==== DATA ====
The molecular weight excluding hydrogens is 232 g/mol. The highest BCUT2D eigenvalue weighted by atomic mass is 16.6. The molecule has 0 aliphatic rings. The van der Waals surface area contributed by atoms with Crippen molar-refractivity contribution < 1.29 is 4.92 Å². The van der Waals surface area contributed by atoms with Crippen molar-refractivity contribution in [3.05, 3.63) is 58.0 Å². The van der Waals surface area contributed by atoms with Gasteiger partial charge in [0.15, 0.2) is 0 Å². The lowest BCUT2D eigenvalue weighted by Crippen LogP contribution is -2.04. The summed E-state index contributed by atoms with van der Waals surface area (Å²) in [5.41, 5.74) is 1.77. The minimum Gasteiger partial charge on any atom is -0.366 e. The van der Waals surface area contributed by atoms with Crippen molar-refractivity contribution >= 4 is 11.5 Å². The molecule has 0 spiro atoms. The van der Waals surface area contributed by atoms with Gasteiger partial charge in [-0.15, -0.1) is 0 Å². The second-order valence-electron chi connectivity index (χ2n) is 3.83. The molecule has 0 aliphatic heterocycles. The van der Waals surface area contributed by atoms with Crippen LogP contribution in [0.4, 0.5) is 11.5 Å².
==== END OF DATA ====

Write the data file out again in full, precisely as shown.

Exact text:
The molecular weight excluding hydrogens is 232 g/mol. The highest BCUT2D eigenvalue weighted by atomic mass is 16.6. The molecule has 0 aliphatic rings. The van der Waals surface area contributed by atoms with Crippen molar-refractivity contribution < 1.29 is 4.92 Å². The van der Waals surface area contributed by atoms with Crippen molar-refractivity contribution in [3.05, 3.63) is 58.0 Å². The van der Waals surface area contributed by atoms with Gasteiger partial charge in [0.15, 0.2) is 0 Å². The lowest BCUT2D eigenvalue weighted by Crippen LogP contribution is -2.04. The summed E-state index contributed by atoms with van der Waals surface area (Å²) in [5.41, 5.74) is 1.77. The minimum Gasteiger partial charge on any atom is -0.366 e. The van der Waals surface area contributed by atoms with Crippen molar-refractivity contribution >= 4 is 11.5 Å². The molecule has 0 spiro atoms. The van der Waals surface area contributed by atoms with Gasteiger partial charge in [-0.15, -0.1) is 0 Å². The second-order valence-electron chi connectivity index (χ2n) is 3.83. The molecule has 0 aliphatic heterocycles. The van der Waals surface area contributed by atoms with Crippen LogP contribution in [0.4, 0.5) is 11.5 Å².